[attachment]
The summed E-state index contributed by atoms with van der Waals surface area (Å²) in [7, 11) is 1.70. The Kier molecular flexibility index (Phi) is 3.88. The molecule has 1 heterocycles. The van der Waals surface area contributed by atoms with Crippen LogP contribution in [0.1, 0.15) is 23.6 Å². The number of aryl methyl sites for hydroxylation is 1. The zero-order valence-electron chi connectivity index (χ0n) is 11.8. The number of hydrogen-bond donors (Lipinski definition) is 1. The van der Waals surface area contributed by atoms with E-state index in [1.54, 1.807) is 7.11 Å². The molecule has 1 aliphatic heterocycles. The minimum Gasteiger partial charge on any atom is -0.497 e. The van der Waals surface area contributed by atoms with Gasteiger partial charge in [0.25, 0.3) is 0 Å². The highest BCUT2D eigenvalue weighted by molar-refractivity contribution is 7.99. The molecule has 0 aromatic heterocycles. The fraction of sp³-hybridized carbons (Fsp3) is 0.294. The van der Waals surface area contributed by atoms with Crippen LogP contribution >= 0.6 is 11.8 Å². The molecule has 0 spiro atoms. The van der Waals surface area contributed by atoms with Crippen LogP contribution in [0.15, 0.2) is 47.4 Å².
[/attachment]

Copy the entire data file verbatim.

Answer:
The summed E-state index contributed by atoms with van der Waals surface area (Å²) in [7, 11) is 1.70. The Kier molecular flexibility index (Phi) is 3.88. The molecule has 1 heterocycles. The van der Waals surface area contributed by atoms with Crippen LogP contribution in [0.1, 0.15) is 23.6 Å². The number of aryl methyl sites for hydroxylation is 1. The zero-order valence-electron chi connectivity index (χ0n) is 11.8. The number of hydrogen-bond donors (Lipinski definition) is 1. The van der Waals surface area contributed by atoms with E-state index in [1.54, 1.807) is 7.11 Å². The molecule has 1 aliphatic heterocycles. The minimum Gasteiger partial charge on any atom is -0.497 e. The van der Waals surface area contributed by atoms with Gasteiger partial charge in [0.25, 0.3) is 0 Å². The highest BCUT2D eigenvalue weighted by molar-refractivity contribution is 7.99. The molecule has 0 aromatic heterocycles. The fraction of sp³-hybridized carbons (Fsp3) is 0.294. The van der Waals surface area contributed by atoms with Crippen LogP contribution >= 0.6 is 11.8 Å². The molecule has 0 spiro atoms. The van der Waals surface area contributed by atoms with Crippen LogP contribution in [0.15, 0.2) is 47.4 Å².